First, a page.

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Immunization of Adults and Children in the Emergency Department

        [Ann Emerg Med. 2008;51:695.]
        The American College of Emergency Physicians (ACEP) recognizes that vaccine-preventable infectious diseases have a significant effect on the health of adults and children. Many adults and children at risk for such diseases use the emergency department (ED) as their primary source of health care. ACEP is concerned those individuals at risk for these diseases are often not appropriately immunized and that EDs may be called upon to play a more prominent role in the event of an emerging (or biothreat) outbreak. To promote the health and well-being of the population, ACEP thus supports the following principles.
        • All health care personnel should be encouraged to receive yearly influenza immunization.
        • EDs should establish relationships with public health clinics, managed health care organizations, and private physicians to ensure the rapid referral of undervaccinated patients.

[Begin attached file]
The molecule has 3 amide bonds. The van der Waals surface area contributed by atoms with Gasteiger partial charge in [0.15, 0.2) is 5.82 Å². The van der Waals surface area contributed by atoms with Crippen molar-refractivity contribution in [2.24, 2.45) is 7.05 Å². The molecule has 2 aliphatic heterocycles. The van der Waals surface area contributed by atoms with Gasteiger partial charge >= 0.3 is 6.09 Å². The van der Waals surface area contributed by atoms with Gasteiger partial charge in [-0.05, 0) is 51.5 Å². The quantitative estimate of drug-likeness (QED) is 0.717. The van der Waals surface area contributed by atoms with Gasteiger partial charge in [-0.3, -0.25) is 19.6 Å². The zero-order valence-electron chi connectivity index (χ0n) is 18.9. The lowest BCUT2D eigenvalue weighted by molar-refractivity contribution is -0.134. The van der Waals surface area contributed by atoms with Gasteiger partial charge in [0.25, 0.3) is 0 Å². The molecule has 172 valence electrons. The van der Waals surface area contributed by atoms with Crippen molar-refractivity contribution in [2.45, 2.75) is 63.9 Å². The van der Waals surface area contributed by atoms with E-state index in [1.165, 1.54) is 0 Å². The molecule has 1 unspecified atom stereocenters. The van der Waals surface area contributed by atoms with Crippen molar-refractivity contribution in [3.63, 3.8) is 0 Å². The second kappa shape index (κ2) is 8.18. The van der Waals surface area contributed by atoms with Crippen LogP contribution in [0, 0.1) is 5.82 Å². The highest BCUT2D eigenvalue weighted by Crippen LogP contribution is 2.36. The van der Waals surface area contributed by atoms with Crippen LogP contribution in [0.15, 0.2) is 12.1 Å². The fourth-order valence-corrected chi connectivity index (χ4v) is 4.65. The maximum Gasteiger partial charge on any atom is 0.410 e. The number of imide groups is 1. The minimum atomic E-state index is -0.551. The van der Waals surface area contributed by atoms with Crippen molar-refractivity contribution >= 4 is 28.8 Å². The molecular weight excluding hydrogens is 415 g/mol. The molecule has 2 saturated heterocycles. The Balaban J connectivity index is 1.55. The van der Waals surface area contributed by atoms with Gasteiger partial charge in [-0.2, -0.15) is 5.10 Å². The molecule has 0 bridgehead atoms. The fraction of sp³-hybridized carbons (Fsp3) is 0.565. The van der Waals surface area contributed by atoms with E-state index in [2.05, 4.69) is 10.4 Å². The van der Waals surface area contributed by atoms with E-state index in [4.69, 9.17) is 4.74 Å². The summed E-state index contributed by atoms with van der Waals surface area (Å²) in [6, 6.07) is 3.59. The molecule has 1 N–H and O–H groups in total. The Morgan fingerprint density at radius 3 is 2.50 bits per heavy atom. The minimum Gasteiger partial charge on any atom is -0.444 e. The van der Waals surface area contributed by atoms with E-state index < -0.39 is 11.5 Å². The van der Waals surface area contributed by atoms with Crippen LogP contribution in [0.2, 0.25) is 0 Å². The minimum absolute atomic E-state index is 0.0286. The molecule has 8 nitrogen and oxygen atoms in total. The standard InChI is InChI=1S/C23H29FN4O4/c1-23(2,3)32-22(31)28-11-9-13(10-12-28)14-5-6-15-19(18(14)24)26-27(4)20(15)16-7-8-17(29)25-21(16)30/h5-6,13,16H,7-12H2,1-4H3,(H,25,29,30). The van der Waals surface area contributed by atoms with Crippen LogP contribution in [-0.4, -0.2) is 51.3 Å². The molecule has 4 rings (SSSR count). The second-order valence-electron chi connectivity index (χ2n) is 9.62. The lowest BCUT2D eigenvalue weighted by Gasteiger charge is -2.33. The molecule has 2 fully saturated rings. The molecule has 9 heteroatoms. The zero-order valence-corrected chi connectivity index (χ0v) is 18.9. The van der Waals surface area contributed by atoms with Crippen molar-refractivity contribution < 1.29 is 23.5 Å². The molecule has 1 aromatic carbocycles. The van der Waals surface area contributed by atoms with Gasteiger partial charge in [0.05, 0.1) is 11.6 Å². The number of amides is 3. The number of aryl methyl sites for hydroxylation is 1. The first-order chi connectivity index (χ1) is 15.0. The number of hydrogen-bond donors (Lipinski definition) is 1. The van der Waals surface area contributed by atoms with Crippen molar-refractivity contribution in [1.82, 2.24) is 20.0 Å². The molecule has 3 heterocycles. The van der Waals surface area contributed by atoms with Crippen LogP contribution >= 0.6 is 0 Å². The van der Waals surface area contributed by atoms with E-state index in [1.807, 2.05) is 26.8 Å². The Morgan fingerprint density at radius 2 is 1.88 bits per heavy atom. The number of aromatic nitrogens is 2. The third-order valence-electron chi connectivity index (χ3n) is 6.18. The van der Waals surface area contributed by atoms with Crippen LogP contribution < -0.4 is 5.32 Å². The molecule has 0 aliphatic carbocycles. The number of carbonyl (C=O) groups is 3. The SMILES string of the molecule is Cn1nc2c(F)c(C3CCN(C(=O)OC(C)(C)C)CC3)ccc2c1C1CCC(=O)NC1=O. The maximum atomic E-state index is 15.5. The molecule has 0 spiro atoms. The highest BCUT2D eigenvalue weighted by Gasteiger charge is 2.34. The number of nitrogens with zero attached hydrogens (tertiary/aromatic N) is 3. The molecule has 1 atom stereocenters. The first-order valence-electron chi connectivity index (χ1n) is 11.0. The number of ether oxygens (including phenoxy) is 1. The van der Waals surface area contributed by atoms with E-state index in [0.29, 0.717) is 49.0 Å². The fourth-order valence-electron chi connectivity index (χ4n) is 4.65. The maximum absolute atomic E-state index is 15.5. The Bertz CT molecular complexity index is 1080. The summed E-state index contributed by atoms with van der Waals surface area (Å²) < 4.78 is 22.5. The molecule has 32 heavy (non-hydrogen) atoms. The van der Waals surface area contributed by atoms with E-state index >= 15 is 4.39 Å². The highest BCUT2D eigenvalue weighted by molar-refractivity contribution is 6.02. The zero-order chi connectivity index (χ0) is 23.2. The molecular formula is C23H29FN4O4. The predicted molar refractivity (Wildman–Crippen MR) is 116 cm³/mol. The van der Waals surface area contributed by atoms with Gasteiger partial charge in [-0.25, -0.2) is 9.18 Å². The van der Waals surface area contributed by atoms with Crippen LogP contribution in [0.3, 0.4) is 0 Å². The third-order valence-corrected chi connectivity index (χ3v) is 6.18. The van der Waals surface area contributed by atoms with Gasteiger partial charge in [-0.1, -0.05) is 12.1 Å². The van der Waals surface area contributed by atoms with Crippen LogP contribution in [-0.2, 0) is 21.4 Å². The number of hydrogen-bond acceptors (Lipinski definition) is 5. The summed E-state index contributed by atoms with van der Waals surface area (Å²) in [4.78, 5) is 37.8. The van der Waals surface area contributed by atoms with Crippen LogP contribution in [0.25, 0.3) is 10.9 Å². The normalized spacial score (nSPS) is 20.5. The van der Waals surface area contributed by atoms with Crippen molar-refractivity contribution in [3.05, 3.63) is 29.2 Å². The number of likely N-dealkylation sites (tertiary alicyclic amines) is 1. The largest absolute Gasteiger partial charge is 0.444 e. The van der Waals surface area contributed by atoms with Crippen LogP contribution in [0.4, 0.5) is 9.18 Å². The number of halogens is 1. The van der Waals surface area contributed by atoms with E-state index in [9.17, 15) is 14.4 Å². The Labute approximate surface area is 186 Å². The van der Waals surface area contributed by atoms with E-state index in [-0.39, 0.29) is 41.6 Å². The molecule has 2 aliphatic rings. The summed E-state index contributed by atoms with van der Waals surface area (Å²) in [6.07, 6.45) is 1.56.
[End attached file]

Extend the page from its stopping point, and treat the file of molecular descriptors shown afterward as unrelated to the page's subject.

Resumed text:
• In cases of outbreaks or epidemics of vaccine-preventable diseases (including emerging infections and biothreats), emergency physicians should assist health care facilities in partnering with public health agencies to develop and implement mass vaccination strategies.
        • For immunizations provided in the emergency department, all applicable laws, regulations, policies, standards, and requirements should be followed.
        Approved by the ACEP Board of Directors January 2008. This policy replaces “Immunization of Pediatric Patients” (2000), “Immunization of Adult Patients” (2000), and “Immunizations in the Emergency Department” (2002).